We can all easily assume that, somehow, we will be able to manage our affairs throughout our lives – that we will always, for example, be physically capable of getting to the bank or post office to withdraw money or pay bills, or that we will always be mentally capable of understanding and signing documents connected to our property.
Whilst many of us will throughout life be able to look after our affairs as independently as ever, the sad truth of the matter is that for others, the ability to be physically or mentally capable of managing property or finances can be unexpectedly lost through accident, injury or the onset of illness such as dementia.

It is therefore reassuring to know that there are things that you can do to help you plan for the future should the worst happen.  You can plan for these possibilities by taking sensible precautions whilst you are mentally and physically capable of doing so.

 How? 

By executing a document known as an Enduring Power of Attorney (EPA)

So, what exactly is an Enduring Power of Attorney?

An Enduring Power of Attorney is a Deed by which you can give authority to another person (your “Attorney”) to act on your behalf in relation to all or specified property and financial matters.

An EPA is not a Will.  A Will is only relevant after your death.  An Enduring Power of Attorney deals with the management of your property and finances when you are alive, but unwell.

Do I lose control when I sign an EPA?

By executing an EPA, you are potentially sharing control of your property and finances with your Attorney.

You can however state that the EPA is not to come into operation unless you become mentally incapable.   Some people prefer to keep the EPA restricted in this way.  Other people choose not to, as they wish their EPA to be effective if they remain mentally capable but become physically incapacitated and unable to manage their banking etc.  This is an important choice which should be carefully considered before executing an EPA.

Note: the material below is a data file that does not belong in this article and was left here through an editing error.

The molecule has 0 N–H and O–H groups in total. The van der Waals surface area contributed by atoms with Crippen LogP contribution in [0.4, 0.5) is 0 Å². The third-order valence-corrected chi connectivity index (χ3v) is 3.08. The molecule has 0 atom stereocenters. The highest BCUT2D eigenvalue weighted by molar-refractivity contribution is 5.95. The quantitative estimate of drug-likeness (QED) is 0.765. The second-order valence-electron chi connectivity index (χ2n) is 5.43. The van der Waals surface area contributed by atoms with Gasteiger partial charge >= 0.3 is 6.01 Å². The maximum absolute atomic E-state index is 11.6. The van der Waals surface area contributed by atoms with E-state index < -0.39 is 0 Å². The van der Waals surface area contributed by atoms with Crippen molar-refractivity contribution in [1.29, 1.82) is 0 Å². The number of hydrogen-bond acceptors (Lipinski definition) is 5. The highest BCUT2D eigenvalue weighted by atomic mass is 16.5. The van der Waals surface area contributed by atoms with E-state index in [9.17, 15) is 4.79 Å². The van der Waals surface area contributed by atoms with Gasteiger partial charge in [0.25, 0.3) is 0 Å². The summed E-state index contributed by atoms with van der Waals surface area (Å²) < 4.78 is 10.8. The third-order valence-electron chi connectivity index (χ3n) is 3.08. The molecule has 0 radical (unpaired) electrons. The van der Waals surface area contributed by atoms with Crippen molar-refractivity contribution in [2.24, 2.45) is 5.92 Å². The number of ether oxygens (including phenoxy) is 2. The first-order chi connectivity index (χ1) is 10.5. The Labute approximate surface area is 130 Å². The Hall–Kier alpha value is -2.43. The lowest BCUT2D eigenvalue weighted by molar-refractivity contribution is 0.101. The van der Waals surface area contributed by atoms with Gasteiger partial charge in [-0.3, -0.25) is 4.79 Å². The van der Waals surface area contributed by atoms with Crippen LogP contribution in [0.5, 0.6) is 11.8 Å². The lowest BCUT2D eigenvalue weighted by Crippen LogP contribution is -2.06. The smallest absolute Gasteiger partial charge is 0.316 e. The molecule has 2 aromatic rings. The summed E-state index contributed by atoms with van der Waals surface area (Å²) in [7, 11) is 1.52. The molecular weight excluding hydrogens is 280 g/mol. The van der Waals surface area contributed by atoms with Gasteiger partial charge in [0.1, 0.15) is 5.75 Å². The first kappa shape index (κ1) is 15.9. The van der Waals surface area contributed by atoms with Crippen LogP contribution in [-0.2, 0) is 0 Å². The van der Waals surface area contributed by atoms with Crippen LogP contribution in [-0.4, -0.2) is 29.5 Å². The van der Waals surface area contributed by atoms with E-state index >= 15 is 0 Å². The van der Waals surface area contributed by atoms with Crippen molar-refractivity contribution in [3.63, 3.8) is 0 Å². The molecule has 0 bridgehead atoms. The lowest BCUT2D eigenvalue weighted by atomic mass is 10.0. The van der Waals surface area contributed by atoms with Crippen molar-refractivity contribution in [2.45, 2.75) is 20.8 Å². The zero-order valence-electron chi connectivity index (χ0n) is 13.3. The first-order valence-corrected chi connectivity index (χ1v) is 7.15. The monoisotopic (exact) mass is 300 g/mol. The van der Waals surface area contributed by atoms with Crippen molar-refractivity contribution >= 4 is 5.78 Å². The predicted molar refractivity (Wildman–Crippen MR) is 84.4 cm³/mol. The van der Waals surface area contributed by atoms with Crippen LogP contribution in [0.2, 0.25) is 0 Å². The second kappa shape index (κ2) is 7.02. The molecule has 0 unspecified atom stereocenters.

Who should I appoint as my Attorney?

You can technically appoint anyone to be your Attorney however it is important that you ensure that you appoint someone that you trust completely, whether a family member, friend or professional advisor.   An EPA gives your Attorney complete control of your property and finances (unless restricted) and so you must be confident that your Attorney will have your best interests at heart.

It is also important that you discuss your intentions with any Attorney you intend to appoint as an Attorney must accept such an appointment, and sign the EPA form after you.

Can I have I have more than one Attorney?

Yes, indeed it is often practical to have more than one Attorney. If you choose to appoint more than one Attorney, you must decide whether they can act independently of each other or whether they must always act together.  This choice is not entirely straightforward you may need legal advice to guide you in this regard.

What Powers would my Attorney(s) have?

Subject to the terms of the particular EPA, an Attorney has wide authority to stand in the Donor’s shoes and make all decisions about your property, income and finances, which you could have made, with a few exceptions.